Edinburgh International TV Festival 2016

We had the utmost pleasure of attending The Edinburgh International Television Festival that took place August 24-26. Our Creative Consultant Heather Iliffe traveled to Scotland to represent the Blueberry family for a three-day marathon that didn’t disappoint.

The content on offer was top notch – from many informative ‘Meet The Controller’ talks including BBC, ITV, UKTV and Sky to compelling sessions such as ‘Winning in Broadcast Means Success in Digital’ which explored what the future of entertainment looks like for traditional media, how broadcasters are adapting in a world of infinite consumer choice and what they’re doing to attract the ‘heads down generation’ glued to their devices all the time.

‘Taskmaster’ with Greg Davies and Alex Horne, a concept made for Dave Channel, was literally laugh-out-loud hilarious – five TV professionals stepped up to battle it out with a series of funny tasks devised by the comedy duo.

Whizz Kid-produced ‘LipSync Battle’ made for Spike was also a huge hit – Heather never thought she would witness the heads of some of our clients like Knickerbockerglory dancing around on stage in spandex leotards with Mel B and Professor Green!

A very inspirational and uplifting panel was ‘The Superhumans Struggle for Equality’ reflecting on whether there’s been a shift in the portrayal of disability on screen, whether attitudes are changing towards disabled talent and the extent to which opportunities are opening up.

Presented by paralympian Ade Adepitan and with special guest actor RJ Mitte of Breaking Bad fame, the session dealt with how accurately television is representing the experiences, lives and perspectives of disabled people in the UK and what more needs to be done.

The main attraction was of course the ‘MacTaggart’ lecture, brought to us this year by Shane Smith, CEO of Vice. It was extremely passionate, opinionated and controversial and proved a huge talking point at the ITV drinks reception afterwards. You can now watch it in its entirety here.

Heather couldn’t help indulging her inner TV geek by attending the ‘Sci-fi Double Bill of Red Dwarf’ with writer, director and co-creator, Doug Naylor and stars Craig Charles and Robert Llewellyn interviewed by SFX magazine’s editor after the exclusive screening of the first episode of the new series.

Another highlight was the exclusive masterclass with Gale Anne Hurd, the critically acclaimed producer of hit zombie drama ‘The Walking Dead’. Special guest was one of the show’s stars Michael Cudlitz, who plays Abraham Ford in the hit series, plus Alexandra Marinescu, FOX’s senior vice president of marketing & Jason Simms, SVP of global acquisitions at Fox which discussed how they helped to make this show a global phenomenon that breaks all the rules we know about TV hits.

All in all Heather found the festival insightful, eye-opening and motivational. She met loads of influential people in the industry, made a lot of contacts and she’s truly excited for how we are going to move forward in the industry as a whole and within Blueberry.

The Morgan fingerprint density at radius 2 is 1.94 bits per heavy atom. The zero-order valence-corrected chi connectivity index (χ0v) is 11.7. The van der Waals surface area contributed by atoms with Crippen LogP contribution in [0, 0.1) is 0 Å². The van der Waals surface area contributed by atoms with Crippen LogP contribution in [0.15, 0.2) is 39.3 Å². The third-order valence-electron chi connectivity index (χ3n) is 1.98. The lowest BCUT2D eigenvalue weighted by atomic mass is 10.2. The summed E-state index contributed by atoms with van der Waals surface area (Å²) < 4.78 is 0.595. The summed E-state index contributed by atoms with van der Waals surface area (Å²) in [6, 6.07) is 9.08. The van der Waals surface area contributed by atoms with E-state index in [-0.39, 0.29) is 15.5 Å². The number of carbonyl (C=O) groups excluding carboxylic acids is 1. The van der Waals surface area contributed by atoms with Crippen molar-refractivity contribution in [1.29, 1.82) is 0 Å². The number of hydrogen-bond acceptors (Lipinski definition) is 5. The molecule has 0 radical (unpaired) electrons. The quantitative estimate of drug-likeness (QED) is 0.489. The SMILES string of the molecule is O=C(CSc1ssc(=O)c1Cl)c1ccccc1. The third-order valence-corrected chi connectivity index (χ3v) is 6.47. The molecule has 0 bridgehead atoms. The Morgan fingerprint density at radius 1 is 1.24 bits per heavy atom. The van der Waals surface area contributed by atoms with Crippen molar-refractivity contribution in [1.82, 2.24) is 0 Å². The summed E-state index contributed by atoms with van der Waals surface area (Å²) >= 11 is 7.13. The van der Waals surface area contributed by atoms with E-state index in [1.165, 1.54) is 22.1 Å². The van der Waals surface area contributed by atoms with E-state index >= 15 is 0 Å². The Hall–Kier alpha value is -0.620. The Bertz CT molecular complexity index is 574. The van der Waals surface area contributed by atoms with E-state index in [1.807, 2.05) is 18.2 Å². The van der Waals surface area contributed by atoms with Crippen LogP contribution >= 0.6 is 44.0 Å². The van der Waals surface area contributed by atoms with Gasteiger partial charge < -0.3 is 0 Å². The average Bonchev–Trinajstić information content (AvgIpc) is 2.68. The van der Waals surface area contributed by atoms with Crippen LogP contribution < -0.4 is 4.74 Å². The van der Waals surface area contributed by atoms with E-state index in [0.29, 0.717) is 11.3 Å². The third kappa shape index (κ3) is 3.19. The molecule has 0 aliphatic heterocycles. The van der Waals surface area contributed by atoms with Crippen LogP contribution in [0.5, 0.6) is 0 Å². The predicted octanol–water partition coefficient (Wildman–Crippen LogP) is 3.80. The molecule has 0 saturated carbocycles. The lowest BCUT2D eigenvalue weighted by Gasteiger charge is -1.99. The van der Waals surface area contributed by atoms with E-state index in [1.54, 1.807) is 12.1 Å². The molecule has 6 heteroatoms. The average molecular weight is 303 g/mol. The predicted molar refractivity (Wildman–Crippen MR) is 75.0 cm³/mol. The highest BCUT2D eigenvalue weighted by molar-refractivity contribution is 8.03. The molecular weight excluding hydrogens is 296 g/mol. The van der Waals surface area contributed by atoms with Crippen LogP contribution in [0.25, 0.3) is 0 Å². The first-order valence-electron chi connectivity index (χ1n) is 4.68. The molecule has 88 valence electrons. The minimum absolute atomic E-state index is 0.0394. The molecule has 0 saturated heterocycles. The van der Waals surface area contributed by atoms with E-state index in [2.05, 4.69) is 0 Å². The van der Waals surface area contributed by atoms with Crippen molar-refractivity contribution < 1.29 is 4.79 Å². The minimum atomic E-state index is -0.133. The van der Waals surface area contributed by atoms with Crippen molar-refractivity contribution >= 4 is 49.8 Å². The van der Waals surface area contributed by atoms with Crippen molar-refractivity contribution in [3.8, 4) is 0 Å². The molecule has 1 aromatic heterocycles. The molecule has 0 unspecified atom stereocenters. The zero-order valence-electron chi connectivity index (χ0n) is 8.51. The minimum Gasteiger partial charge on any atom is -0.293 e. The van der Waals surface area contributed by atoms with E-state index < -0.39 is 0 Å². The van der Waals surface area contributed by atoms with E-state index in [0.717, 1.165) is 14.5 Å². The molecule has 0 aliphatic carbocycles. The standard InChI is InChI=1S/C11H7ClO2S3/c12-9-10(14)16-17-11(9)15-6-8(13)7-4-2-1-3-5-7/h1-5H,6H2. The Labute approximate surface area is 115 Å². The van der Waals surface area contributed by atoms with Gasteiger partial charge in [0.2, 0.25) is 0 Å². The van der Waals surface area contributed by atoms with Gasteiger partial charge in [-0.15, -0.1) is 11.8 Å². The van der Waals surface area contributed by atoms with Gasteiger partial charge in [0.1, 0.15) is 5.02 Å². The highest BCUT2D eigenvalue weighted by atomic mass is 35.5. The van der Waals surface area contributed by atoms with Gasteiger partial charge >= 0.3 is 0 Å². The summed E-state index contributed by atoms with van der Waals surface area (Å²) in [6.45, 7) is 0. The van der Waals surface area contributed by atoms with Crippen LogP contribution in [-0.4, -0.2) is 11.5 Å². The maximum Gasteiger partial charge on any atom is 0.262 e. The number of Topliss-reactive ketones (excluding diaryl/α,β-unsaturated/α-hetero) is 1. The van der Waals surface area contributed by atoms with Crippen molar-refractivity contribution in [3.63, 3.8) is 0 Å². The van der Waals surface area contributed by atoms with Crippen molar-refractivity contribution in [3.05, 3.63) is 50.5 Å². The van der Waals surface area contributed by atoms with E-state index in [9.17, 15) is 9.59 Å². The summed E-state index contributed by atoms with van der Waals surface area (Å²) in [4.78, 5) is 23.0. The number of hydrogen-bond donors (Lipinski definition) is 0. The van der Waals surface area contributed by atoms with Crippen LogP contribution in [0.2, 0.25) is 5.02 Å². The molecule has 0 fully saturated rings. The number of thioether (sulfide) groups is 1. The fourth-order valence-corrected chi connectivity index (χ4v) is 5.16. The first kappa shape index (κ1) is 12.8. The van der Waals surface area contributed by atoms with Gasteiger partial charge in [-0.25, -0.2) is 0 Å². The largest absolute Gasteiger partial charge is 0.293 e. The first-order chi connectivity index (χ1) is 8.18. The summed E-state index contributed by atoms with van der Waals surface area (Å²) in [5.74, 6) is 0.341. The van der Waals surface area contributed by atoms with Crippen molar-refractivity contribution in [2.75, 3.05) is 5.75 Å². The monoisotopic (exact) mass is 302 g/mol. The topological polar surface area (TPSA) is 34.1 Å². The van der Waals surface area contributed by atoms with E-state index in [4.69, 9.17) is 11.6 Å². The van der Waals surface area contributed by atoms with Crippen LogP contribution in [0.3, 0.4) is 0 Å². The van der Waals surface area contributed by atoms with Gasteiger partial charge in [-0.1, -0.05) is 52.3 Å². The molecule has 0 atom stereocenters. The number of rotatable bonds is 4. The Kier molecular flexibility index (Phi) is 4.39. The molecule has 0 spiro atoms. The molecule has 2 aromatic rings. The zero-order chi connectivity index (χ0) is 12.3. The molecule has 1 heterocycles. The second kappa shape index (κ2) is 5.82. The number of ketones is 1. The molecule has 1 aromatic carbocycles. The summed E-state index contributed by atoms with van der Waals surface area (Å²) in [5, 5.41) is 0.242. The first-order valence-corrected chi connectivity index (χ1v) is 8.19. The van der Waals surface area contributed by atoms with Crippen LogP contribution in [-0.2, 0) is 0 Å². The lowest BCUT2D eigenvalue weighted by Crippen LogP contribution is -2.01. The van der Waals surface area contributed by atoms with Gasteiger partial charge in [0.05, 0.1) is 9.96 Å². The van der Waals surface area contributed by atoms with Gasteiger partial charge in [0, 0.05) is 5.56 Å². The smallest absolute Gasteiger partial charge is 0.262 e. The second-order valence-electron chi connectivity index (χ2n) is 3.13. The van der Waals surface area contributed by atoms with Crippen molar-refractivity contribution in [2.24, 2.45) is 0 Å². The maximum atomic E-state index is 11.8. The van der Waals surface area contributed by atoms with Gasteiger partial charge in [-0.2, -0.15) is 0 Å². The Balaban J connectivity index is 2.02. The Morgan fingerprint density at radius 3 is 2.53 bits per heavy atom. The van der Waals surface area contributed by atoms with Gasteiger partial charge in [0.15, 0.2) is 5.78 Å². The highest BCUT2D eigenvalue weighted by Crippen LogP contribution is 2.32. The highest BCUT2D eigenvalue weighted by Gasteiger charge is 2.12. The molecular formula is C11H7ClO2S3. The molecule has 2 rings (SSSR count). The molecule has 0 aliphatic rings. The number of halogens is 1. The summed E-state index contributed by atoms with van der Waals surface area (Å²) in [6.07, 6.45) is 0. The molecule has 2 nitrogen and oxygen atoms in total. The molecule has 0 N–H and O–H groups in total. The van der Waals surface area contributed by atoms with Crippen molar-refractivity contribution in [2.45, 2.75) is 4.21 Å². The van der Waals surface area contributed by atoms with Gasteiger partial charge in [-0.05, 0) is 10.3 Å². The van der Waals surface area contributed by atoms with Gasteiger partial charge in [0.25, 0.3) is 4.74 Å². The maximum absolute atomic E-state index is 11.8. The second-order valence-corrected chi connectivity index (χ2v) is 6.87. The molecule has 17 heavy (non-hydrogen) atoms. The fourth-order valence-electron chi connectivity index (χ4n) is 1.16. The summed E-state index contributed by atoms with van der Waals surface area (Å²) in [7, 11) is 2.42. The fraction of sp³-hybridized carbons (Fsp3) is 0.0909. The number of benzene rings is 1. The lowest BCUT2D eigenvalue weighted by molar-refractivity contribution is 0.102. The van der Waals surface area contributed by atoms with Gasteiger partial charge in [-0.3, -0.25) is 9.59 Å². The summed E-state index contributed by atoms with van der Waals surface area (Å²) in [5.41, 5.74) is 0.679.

Alistair Moncur – Motion Graphic Designer / Animator

Who is Alistair Moncur?

Inquisitive, calm, friendly and extremely passionate about my craft, I’m a London-based animator and motion graphic designer. I’ve studied Design for Interaction and Moving Image at London College of Communication and ever since graduating with a First Class Hons, I’ve been working on a variety of projects using my broad range of skills.

How did your career path develop?

With each high and low I try to learn from them one way or another. A story that springs to mind happened shortly after graduating as I began exploring many avenues, one of which found me in a busy kitchen in the heart of a Soho restaurant. The hours were long and hard, the heat was exhausting and after a week I quickly learnt I wasn’t to be a chef.

Yet the experience lingers in the back of my mind when I need an extra kick of energy or finding calm and composure in the heat of the moment (and sometimes when I’m cooking at home). The week after that, I began working at Nexus Productions and I felt back at home creating graphics. The kitchen experience has since become a spring board for my work as I’ve moved from job to job. I’m a focused individual who’s comfortable putting in the hours to be rewarded by the final product at the end.

What do you consider your greatest achievement/s so far?

This is a tricky one. From the beginning of my career I’ve been fortunate enough to have worked on some fantastic projects. Having my work featured on ITV was a major highlight. I always enjoy using Cinema 4D and I was able to combine those skills into this lovely project.

Another great achievement was a 2D character animation I recently completed with Maynard Design – a 2 minute video demonstrating a concept proposal the company had designed, which was surprisingly seamless as the team and I got along really well.

Any projects you are most proud of and why?

Creating a short documentary for Honda has to be one of my proudest moments. We worked gruelling hours to meet a tight deadline. In this tiny studio we produced a collection of wonderful shots and animations to showcase these beautifully designed concept vehicles. I worked alongside the director and although producing stop motion was a step away from my usual animation, that didn’t seem to phase me. The response for the video was lovely to see, as it was picked up by a number of major design blogs upon its release.

Another proud project was Serosity, an experimental video I created over the course of a few days as I explored the intriguing properties of ferrofluid. I filmed and edited the video and turned it around in a couple of days, which went on to gain over 200,000 views on Vimeo.

Finally curating and directing HellfireBeats should be mentioned. I constructed the film in Cinema 4D. After speaking to the client, I discovered a story of the producer first learning his craft on this MPC which began his career. I used the construction of this to become the ident for his future videos.

Share your biggest lessons in life and work

Curious, challenging and cheeky – a little life motto I loosely go by after hearing it at a lecture six years ago. I’m always intrigued by the new, the next project and the big idea. It allows me to fully engage myself into every piece I work on. I like to challenge and push myself further. I know that by believing in myself and my capabilities I will manage to successfully reach the goal of the project. Finally, I find it’s important to never forget enjoying what you do. I enjoy the animations I make, the teams I meet, the companies I travel to and the clients I please. With all the hard work, I try to smile along the way.

View Alistair’s full portfolio

Carl Ward – Editor / Motion Graphic Designer

Who is Carl Ward?

I’m a fast and efficient editor with an innate flair for storytelling and motion graphic design. Always searching for new challenges to nurture my professional growth, I’m experienced in long form and online but I’ve also excelled in other disciplines both in an offline and short form capacity, as well as doing some grading work.